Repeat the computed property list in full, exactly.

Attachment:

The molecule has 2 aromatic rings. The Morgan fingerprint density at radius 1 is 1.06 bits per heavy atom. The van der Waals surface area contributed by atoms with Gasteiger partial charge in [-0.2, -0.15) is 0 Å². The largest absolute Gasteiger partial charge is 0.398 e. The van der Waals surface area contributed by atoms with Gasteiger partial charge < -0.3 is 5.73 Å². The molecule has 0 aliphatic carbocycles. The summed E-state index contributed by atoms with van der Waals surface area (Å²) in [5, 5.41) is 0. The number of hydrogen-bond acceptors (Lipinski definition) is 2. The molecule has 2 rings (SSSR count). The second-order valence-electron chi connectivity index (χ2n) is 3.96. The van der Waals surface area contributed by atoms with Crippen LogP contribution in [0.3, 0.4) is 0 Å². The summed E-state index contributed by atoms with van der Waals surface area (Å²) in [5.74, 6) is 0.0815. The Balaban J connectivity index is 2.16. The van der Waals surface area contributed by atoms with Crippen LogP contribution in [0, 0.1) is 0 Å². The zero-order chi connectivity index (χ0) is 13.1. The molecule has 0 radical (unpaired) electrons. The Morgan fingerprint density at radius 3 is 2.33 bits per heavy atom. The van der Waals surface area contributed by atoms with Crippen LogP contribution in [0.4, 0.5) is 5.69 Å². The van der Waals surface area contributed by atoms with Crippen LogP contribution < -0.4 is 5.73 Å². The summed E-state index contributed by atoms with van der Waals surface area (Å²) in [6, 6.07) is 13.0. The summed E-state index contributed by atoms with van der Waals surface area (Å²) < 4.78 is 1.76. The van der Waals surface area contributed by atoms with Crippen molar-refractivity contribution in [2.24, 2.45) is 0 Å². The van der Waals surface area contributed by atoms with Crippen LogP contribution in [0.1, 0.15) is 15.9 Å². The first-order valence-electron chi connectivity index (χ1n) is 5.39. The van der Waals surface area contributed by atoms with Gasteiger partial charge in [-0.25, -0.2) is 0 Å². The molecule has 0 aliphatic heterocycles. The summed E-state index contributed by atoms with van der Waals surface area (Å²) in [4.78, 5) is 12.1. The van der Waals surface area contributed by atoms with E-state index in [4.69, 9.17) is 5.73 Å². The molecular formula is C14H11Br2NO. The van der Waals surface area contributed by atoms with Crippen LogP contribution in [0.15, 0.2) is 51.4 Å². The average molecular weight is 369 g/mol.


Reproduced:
The molecule has 2 aromatic rings. The Morgan fingerprint density at radius 1 is 1.06 bits per heavy atom. The van der Waals surface area contributed by atoms with Gasteiger partial charge in [-0.2, -0.15) is 0 Å². The largest absolute Gasteiger partial charge is 0.398 e. The van der Waals surface area contributed by atoms with Gasteiger partial charge < -0.3 is 5.73 Å². The molecule has 0 aliphatic carbocycles. The summed E-state index contributed by atoms with van der Waals surface area (Å²) in [5, 5.41) is 0. The number of hydrogen-bond acceptors (Lipinski definition) is 2. The molecule has 2 rings (SSSR count). The second-order valence-electron chi connectivity index (χ2n) is 3.96. The van der Waals surface area contributed by atoms with Crippen LogP contribution in [0.3, 0.4) is 0 Å². The summed E-state index contributed by atoms with van der Waals surface area (Å²) in [5.74, 6) is 0.0815. The Balaban J connectivity index is 2.16. The van der Waals surface area contributed by atoms with Crippen LogP contribution in [0, 0.1) is 0 Å². The zero-order chi connectivity index (χ0) is 13.1. The molecule has 0 radical (unpaired) electrons. The Morgan fingerprint density at radius 3 is 2.33 bits per heavy atom. The van der Waals surface area contributed by atoms with Crippen LogP contribution in [0.4, 0.5) is 5.69 Å². The van der Waals surface area contributed by atoms with Crippen LogP contribution < -0.4 is 5.73 Å². The summed E-state index contributed by atoms with van der Waals surface area (Å²) in [6, 6.07) is 13.0. The summed E-state index contributed by atoms with van der Waals surface area (Å²) < 4.78 is 1.76. The van der Waals surface area contributed by atoms with Crippen molar-refractivity contribution in [2.24, 2.45) is 0 Å². The van der Waals surface area contributed by atoms with Crippen LogP contribution in [0.1, 0.15) is 15.9 Å². The first-order valence-electron chi connectivity index (χ1n) is 5.39. The van der Waals surface area contributed by atoms with Gasteiger partial charge in [-0.25, -0.2) is 0 Å². The molecule has 0 aliphatic heterocycles. The summed E-state index contributed by atoms with van der Waals surface area (Å²) in [4.78, 5) is 12.1. The van der Waals surface area contributed by atoms with E-state index in [4.69, 9.17) is 5.73 Å². The molecular formula is C14H11Br2NO. The van der Waals surface area contributed by atoms with Crippen LogP contribution in [0.15, 0.2) is 51.4 Å². The average molecular weight is 369 g/mol.